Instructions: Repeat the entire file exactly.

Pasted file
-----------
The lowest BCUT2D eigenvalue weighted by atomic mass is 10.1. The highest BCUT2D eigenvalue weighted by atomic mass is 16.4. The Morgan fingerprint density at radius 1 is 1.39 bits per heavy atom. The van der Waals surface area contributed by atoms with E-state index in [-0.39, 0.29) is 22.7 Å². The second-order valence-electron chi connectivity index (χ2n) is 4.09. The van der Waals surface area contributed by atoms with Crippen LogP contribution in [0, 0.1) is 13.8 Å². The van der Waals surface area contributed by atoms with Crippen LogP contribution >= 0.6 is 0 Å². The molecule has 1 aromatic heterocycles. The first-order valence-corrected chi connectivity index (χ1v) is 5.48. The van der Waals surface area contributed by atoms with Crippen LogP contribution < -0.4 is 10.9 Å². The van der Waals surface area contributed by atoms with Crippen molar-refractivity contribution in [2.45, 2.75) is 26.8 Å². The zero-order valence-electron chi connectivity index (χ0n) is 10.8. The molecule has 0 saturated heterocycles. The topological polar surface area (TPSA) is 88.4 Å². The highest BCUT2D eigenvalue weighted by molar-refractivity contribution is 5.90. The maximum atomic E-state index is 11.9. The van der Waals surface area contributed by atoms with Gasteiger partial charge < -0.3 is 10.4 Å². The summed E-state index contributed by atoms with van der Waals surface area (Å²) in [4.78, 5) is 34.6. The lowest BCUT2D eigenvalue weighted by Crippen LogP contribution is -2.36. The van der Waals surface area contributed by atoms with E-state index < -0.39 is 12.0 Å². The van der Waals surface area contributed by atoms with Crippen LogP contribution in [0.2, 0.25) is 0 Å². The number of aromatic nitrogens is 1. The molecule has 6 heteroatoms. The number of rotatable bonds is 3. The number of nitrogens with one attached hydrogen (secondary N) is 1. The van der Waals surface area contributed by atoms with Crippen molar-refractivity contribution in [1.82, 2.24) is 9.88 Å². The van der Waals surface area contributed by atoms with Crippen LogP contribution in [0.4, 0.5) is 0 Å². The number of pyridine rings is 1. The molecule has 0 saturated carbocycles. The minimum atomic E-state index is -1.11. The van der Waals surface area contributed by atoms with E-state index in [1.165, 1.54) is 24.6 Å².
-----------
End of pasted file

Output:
The lowest BCUT2D eigenvalue weighted by atomic mass is 10.1. The highest BCUT2D eigenvalue weighted by atomic mass is 16.4. The Morgan fingerprint density at radius 1 is 1.39 bits per heavy atom. The van der Waals surface area contributed by atoms with E-state index in [-0.39, 0.29) is 22.7 Å². The second-order valence-electron chi connectivity index (χ2n) is 4.09. The van der Waals surface area contributed by atoms with Crippen LogP contribution in [0, 0.1) is 13.8 Å². The van der Waals surface area contributed by atoms with Crippen LogP contribution >= 0.6 is 0 Å². The molecule has 1 aromatic heterocycles. The first-order valence-corrected chi connectivity index (χ1v) is 5.48. The van der Waals surface area contributed by atoms with Crippen LogP contribution < -0.4 is 10.9 Å². The van der Waals surface area contributed by atoms with Crippen molar-refractivity contribution in [2.45, 2.75) is 26.8 Å². The zero-order valence-electron chi connectivity index (χ0n) is 10.8. The molecule has 0 saturated heterocycles. The topological polar surface area (TPSA) is 88.4 Å². The highest BCUT2D eigenvalue weighted by molar-refractivity contribution is 5.90. The maximum atomic E-state index is 11.9. The van der Waals surface area contributed by atoms with Gasteiger partial charge < -0.3 is 10.4 Å². The summed E-state index contributed by atoms with van der Waals surface area (Å²) in [4.78, 5) is 34.6. The lowest BCUT2D eigenvalue weighted by Crippen LogP contribution is -2.36. The van der Waals surface area contributed by atoms with E-state index < -0.39 is 12.0 Å². The van der Waals surface area contributed by atoms with Crippen LogP contribution in [0.2, 0.25) is 0 Å². The number of aromatic nitrogens is 1. The molecule has 6 heteroatoms. The number of rotatable bonds is 3. The number of nitrogens with one attached hydrogen (secondary N) is 1. The van der Waals surface area contributed by atoms with Crippen molar-refractivity contribution in [1.82, 2.24) is 9.88 Å². The van der Waals surface area contributed by atoms with Crippen LogP contribution in [0.4, 0.5) is 0 Å². The number of pyridine rings is 1. The molecule has 0 saturated carbocycles. The minimum atomic E-state index is -1.11. The van der Waals surface area contributed by atoms with E-state index in [1.165, 1.54) is 24.6 Å².